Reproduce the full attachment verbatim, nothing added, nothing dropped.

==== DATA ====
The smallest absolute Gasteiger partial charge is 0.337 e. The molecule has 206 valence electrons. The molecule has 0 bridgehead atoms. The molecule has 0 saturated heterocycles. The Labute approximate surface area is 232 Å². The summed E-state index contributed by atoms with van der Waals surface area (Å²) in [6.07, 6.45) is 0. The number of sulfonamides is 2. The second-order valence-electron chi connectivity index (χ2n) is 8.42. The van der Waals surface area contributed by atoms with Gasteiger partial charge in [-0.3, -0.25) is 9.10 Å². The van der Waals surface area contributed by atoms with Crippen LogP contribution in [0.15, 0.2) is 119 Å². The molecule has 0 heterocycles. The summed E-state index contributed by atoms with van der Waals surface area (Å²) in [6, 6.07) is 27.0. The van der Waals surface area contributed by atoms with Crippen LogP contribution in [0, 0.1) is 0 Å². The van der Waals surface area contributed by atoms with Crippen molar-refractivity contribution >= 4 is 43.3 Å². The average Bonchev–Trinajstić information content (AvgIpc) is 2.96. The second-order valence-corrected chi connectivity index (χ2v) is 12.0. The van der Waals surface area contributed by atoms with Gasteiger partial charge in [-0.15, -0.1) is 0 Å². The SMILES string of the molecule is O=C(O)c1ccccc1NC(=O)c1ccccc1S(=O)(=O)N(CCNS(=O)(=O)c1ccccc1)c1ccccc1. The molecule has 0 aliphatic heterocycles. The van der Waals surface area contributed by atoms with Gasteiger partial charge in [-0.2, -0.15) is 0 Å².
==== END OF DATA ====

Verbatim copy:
The smallest absolute Gasteiger partial charge is 0.337 e. The molecule has 206 valence electrons. The molecule has 0 bridgehead atoms. The molecule has 0 saturated heterocycles. The Labute approximate surface area is 232 Å². The summed E-state index contributed by atoms with van der Waals surface area (Å²) in [6.07, 6.45) is 0. The number of sulfonamides is 2. The second-order valence-electron chi connectivity index (χ2n) is 8.42. The van der Waals surface area contributed by atoms with Gasteiger partial charge in [-0.3, -0.25) is 9.10 Å². The van der Waals surface area contributed by atoms with Crippen LogP contribution in [0.15, 0.2) is 119 Å². The molecule has 0 heterocycles. The summed E-state index contributed by atoms with van der Waals surface area (Å²) in [6, 6.07) is 27.0. The van der Waals surface area contributed by atoms with Crippen LogP contribution in [0, 0.1) is 0 Å². The van der Waals surface area contributed by atoms with Crippen molar-refractivity contribution >= 4 is 43.3 Å². The average Bonchev–Trinajstić information content (AvgIpc) is 2.96. The second-order valence-corrected chi connectivity index (χ2v) is 12.0. The van der Waals surface area contributed by atoms with Gasteiger partial charge in [-0.15, -0.1) is 0 Å². The SMILES string of the molecule is O=C(O)c1ccccc1NC(=O)c1ccccc1S(=O)(=O)N(CCNS(=O)(=O)c1ccccc1)c1ccccc1. The molecule has 0 aliphatic heterocycles. The van der Waals surface area contributed by atoms with Gasteiger partial charge in [-0.2, -0.15) is 0 Å².